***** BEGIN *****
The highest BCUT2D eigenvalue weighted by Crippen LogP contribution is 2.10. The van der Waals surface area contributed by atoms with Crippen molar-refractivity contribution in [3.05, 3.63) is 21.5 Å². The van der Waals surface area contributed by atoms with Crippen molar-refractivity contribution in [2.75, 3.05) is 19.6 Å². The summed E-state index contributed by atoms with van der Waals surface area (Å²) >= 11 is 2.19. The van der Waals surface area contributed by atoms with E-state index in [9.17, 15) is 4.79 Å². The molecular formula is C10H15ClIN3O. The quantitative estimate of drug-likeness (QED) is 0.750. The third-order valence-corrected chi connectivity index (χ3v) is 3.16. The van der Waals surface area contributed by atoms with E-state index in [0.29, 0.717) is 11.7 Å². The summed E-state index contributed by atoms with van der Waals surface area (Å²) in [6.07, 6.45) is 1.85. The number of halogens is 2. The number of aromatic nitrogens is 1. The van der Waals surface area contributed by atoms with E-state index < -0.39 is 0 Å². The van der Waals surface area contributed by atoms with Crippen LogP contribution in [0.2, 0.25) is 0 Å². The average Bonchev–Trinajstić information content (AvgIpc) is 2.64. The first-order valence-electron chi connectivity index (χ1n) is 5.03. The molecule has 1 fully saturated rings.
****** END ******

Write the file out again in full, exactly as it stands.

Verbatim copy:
The highest BCUT2D eigenvalue weighted by Crippen LogP contribution is 2.10. The van der Waals surface area contributed by atoms with Crippen molar-refractivity contribution in [3.05, 3.63) is 21.5 Å². The van der Waals surface area contributed by atoms with Crippen molar-refractivity contribution in [2.75, 3.05) is 19.6 Å². The summed E-state index contributed by atoms with van der Waals surface area (Å²) >= 11 is 2.19. The van der Waals surface area contributed by atoms with E-state index in [9.17, 15) is 4.79 Å². The molecular formula is C10H15ClIN3O. The quantitative estimate of drug-likeness (QED) is 0.750. The third-order valence-corrected chi connectivity index (χ3v) is 3.16. The van der Waals surface area contributed by atoms with E-state index in [0.29, 0.717) is 11.7 Å². The summed E-state index contributed by atoms with van der Waals surface area (Å²) in [6.07, 6.45) is 1.85. The number of halogens is 2. The number of aromatic nitrogens is 1. The van der Waals surface area contributed by atoms with E-state index < -0.39 is 0 Å². The van der Waals surface area contributed by atoms with Crippen LogP contribution in [0.2, 0.25) is 0 Å². The average Bonchev–Trinajstić information content (AvgIpc) is 2.64. The first-order valence-electron chi connectivity index (χ1n) is 5.03. The molecule has 1 fully saturated rings.